• the adaptability and flexibility of a for-profit business as compared with the institutional aspects, history and political parameters of the voters' expectations and demands
  • the necessity of secure services for water, energy, roads and sanitation to all tenants and property owners regardless of their income size, address, or preferred choice of supplier
  • the integration of all governments with other levels of government who share responsibility for their operation, as compared with the discreet and independent modus operandi of the for-profit business
There will always be those, like taxpayer watchdogs, at all levels of government, who monitor and criticize the way tax money is spent, and who wish that those in government were "more responsible" in their care and custody of the public purse than they are, and who believe, sincerely no doubt, that the criteria surrounding a business decision are precisely the same as those that govern the political decision. That, clearly is not the case.
The criteria for many of the decisions of a government are much more dependent on the perceived, and possibly measured by public opinion polls, public perception of the 'right thing to do'...as in the need to completely renew the hard services down a main street, after nearly a century of neglect, a neglect based primarily on the respective goal of all councils to "keep the tax rate as low as possible" in order to more certainly ensure their own re-election. When those hard services are so broken and deteriorated as to be little more than round holes in the dirt where once there were iron pipes for storm and waste sewers, the job really cannot be postponed any longer. And when the council appointed almost by history to do the 'big dig' and complete the services makes the decision to proceed, (usually with the financial support of senior government) they then prepare the arguments for their own re-election campaign, demonstrating the long-term investment decisions of their term.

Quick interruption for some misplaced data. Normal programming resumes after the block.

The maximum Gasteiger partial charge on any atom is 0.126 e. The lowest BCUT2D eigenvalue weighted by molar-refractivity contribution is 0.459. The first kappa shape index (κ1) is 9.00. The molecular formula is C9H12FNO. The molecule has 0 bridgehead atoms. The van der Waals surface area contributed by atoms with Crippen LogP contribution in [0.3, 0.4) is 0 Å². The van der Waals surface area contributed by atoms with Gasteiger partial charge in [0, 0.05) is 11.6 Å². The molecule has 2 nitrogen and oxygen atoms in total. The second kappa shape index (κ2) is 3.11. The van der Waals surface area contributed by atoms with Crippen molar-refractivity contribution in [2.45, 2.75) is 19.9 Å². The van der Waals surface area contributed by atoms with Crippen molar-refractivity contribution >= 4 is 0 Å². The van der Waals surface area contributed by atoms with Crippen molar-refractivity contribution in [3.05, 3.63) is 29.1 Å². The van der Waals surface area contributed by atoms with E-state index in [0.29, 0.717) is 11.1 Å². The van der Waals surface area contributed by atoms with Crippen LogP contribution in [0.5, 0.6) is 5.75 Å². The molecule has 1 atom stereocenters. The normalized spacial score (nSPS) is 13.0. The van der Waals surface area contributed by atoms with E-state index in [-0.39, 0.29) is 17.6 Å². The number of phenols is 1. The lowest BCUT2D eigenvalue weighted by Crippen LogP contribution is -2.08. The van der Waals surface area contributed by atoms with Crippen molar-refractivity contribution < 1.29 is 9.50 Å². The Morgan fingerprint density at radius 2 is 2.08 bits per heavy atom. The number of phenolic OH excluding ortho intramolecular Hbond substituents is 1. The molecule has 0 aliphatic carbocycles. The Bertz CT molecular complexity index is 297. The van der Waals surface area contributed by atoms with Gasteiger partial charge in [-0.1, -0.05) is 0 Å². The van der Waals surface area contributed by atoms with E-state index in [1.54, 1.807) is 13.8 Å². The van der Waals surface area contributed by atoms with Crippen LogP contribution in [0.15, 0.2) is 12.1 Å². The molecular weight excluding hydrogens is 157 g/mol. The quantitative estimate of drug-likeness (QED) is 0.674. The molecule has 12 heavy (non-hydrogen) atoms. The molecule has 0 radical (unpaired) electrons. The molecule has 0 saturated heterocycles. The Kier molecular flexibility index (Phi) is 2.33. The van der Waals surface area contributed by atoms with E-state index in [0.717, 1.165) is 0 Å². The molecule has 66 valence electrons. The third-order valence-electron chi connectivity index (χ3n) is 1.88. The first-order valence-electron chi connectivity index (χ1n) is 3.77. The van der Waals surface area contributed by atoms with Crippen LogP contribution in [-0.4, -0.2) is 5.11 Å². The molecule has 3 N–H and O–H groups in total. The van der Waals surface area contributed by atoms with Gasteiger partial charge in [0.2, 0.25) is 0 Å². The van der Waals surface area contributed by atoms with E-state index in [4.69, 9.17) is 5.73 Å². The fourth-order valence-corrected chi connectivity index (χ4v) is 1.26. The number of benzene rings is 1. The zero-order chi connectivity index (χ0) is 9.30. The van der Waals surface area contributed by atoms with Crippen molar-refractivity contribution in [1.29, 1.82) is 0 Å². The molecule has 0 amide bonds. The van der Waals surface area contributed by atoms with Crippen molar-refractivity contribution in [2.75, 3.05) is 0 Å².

The public media is also much more interested in the details of all civic government issues, including the background, and the bond issue if required, and the potential impact on the tax rate, and the long-term political aspirations of the elected men and women. 
Those men and women, too, are daily encountering their voters, both supporters and critics, and are having to account for their respective votes, a very different climate and ethos in which decisions are made, Whereas, the for-profit executive must reach agreement with his team and his investors, the mayor and council have to have the confidence of their rate payers, in order so attain and sustain the trust of the electorate in the broad range of government decisions.
Needless to say, following the presentation, some ninety minutes later, the independent businessman thanked me for the presentation, commented briefly that the differences had been clearly depicted, and suggested that his original premise of mounting a newspaper to foster civic government based on for-profit business operating principles was one he need not spend more time contemplating.